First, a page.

It's no secret that we love food and we care about where it comes from. Wherever possible, we try to use local and native produce, without causing damage to the environment. Despite our efforts in sustainability and traceability, we realised we knew very little about the work happening to protect our native lobsters from their harsh habitat, so we revelled in the opportunity of going to visit the National Lobster Hatchery in Cornwall.
Jamie took an overnight sleeper train to Bodmin Parkway, which was an experience in itself, it must be said! The small cabin wasn't exactly of the Orient Express-style glamour he expected, but eventually he did manage to get a few hours' kip. When he arrived, he made his way over to the lovely Woodlands Country House Hotel, where he was served a delicious breakfast by the locally well-known and charming chef, Hugo Woolley. Hugo has written a book about breakfasts, and rightly so, because Jamie was very impressed by the wonderful bacon and the deep yellow eggs. After breakfast, at about 8:30am, Clare from the lobster hatchery picked him up and there began Jamie's educational journey about lobsters.
A female lobster spawns about 12,000 eggs over a three-day period, but 99% of them will never become fully-fledged lobsters, as much of the larvae will be eaten by other lobsters. Even if the eggs do hatch and the lobster babies start to grow, they will begin to eat each other, resulting in a very low survival rate. Who knew these crustaceans had such cannibalistic instincts! The forward thinking compassionate people at the hatchery are constantly researching lobsters and how best to conserve their stocks and allow them to thrive in their natural environment.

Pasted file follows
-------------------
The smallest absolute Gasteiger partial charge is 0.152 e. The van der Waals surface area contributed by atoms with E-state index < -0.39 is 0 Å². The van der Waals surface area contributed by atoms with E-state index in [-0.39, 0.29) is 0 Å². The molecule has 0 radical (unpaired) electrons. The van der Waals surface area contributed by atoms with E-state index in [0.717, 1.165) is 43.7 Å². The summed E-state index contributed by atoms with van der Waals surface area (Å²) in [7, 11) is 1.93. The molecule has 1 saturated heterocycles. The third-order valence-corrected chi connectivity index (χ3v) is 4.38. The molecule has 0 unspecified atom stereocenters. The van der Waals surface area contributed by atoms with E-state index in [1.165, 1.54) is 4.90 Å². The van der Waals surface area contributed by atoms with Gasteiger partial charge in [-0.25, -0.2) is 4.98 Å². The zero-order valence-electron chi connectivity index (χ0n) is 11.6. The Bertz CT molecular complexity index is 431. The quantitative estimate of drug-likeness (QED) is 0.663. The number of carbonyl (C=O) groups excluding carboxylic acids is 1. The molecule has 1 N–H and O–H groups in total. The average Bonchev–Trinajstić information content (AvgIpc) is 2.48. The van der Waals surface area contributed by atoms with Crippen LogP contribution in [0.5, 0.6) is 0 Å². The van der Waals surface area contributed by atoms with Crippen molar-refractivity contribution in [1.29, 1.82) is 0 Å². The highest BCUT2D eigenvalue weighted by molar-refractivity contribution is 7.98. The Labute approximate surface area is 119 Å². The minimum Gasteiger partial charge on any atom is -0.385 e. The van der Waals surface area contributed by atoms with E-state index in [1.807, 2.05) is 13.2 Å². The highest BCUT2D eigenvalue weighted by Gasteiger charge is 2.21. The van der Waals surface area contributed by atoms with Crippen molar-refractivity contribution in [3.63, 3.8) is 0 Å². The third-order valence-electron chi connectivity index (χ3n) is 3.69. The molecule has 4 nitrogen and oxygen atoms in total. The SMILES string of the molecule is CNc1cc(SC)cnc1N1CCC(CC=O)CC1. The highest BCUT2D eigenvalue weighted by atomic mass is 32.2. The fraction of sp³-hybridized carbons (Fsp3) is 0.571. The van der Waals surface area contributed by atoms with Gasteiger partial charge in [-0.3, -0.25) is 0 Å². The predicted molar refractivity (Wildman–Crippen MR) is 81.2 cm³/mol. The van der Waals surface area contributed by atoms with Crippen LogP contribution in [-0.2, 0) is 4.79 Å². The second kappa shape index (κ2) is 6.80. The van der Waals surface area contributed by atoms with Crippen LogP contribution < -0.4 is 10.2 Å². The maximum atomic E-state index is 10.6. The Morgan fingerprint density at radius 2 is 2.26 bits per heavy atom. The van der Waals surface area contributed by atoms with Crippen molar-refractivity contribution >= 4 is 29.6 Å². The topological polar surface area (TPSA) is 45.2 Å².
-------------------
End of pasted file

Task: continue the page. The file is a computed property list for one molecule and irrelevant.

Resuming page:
Jamie found the process of lobster rearing fascinating from beginning to end. Spawning females are kept in a tank, and when the temperate of the water is just right, the eggs (smaller than grains of caviar) are released. The eggs are attracted to a light in the corner of the tank, and are collected carefully using plastic mesh strainers. They are separated and kept suspended in cones of swirling seawater for a few weeks to grow and develop without fear of being devoured!
The baby lobsters are reared on a nutritious diet of live brine shrimp, frozen copepods, krill and mysiad shrimp, and later, dried survival-boosting pellets every other day, which have been formulated specially from the research done by the hatchery. The colours of the lobster change, depending on what food they have eaten! When they are slightly bigger, they get put into individual hives where they can continue to grow, until, after around three months (when they are the size of about half a thumb), they are released into the Cornish sea.
The National Lobster Hatchery are the only organisation in the world who are doing this kind of work and it's down to their efforts that the lobster survival rate is now thriving. Jamie found all of it so incredibly interesting - it's such a worthwhile endeavour and we can't thank them enough for helping to conserve our native lobster stocks. Do pay them a visit if you can!
Follow the National Lobster Hatchery on Twitter at @PadstowLobster